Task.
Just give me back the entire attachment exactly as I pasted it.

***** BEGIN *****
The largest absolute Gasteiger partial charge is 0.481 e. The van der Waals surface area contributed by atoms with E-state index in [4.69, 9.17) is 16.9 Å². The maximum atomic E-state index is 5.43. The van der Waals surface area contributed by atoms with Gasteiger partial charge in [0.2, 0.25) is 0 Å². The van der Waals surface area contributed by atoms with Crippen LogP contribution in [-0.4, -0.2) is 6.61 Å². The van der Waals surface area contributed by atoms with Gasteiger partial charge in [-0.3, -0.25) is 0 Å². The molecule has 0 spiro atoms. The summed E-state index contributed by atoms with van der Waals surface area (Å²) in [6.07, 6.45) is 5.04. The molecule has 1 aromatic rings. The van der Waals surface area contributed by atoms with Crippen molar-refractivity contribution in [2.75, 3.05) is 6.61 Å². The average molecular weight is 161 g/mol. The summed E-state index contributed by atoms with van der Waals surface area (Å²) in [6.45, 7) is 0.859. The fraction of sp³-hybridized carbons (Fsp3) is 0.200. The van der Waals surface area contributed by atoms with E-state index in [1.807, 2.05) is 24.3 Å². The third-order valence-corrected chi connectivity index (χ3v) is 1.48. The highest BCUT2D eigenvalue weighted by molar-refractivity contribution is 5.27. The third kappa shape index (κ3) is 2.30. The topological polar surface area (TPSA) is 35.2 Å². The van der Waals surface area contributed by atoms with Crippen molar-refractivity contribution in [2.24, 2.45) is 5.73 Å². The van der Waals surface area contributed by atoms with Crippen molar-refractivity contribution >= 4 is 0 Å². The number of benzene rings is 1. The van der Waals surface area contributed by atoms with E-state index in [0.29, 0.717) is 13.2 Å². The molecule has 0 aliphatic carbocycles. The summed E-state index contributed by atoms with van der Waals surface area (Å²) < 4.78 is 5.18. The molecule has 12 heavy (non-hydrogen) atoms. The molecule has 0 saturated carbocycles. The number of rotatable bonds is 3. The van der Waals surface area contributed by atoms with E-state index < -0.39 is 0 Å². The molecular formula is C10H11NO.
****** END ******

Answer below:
The largest absolute Gasteiger partial charge is 0.481 e. The van der Waals surface area contributed by atoms with E-state index in [4.69, 9.17) is 16.9 Å². The maximum atomic E-state index is 5.43. The van der Waals surface area contributed by atoms with Gasteiger partial charge in [0.2, 0.25) is 0 Å². The van der Waals surface area contributed by atoms with Crippen LogP contribution in [-0.4, -0.2) is 6.61 Å². The van der Waals surface area contributed by atoms with Gasteiger partial charge in [-0.3, -0.25) is 0 Å². The molecule has 0 spiro atoms. The summed E-state index contributed by atoms with van der Waals surface area (Å²) in [6.07, 6.45) is 5.04. The molecule has 1 aromatic rings. The van der Waals surface area contributed by atoms with Crippen molar-refractivity contribution in [2.75, 3.05) is 6.61 Å². The average molecular weight is 161 g/mol. The summed E-state index contributed by atoms with van der Waals surface area (Å²) in [6.45, 7) is 0.859. The fraction of sp³-hybridized carbons (Fsp3) is 0.200. The van der Waals surface area contributed by atoms with E-state index in [1.807, 2.05) is 24.3 Å². The third-order valence-corrected chi connectivity index (χ3v) is 1.48. The highest BCUT2D eigenvalue weighted by molar-refractivity contribution is 5.27. The third kappa shape index (κ3) is 2.30. The topological polar surface area (TPSA) is 35.2 Å². The van der Waals surface area contributed by atoms with Crippen molar-refractivity contribution in [2.24, 2.45) is 5.73 Å². The van der Waals surface area contributed by atoms with Crippen molar-refractivity contribution >= 4 is 0 Å². The number of benzene rings is 1. The van der Waals surface area contributed by atoms with E-state index in [0.29, 0.717) is 13.2 Å². The molecule has 0 aliphatic carbocycles. The summed E-state index contributed by atoms with van der Waals surface area (Å²) < 4.78 is 5.18. The molecule has 12 heavy (non-hydrogen) atoms. The molecule has 0 saturated carbocycles. The number of rotatable bonds is 3. The van der Waals surface area contributed by atoms with E-state index < -0.39 is 0 Å². The molecular formula is C10H11NO.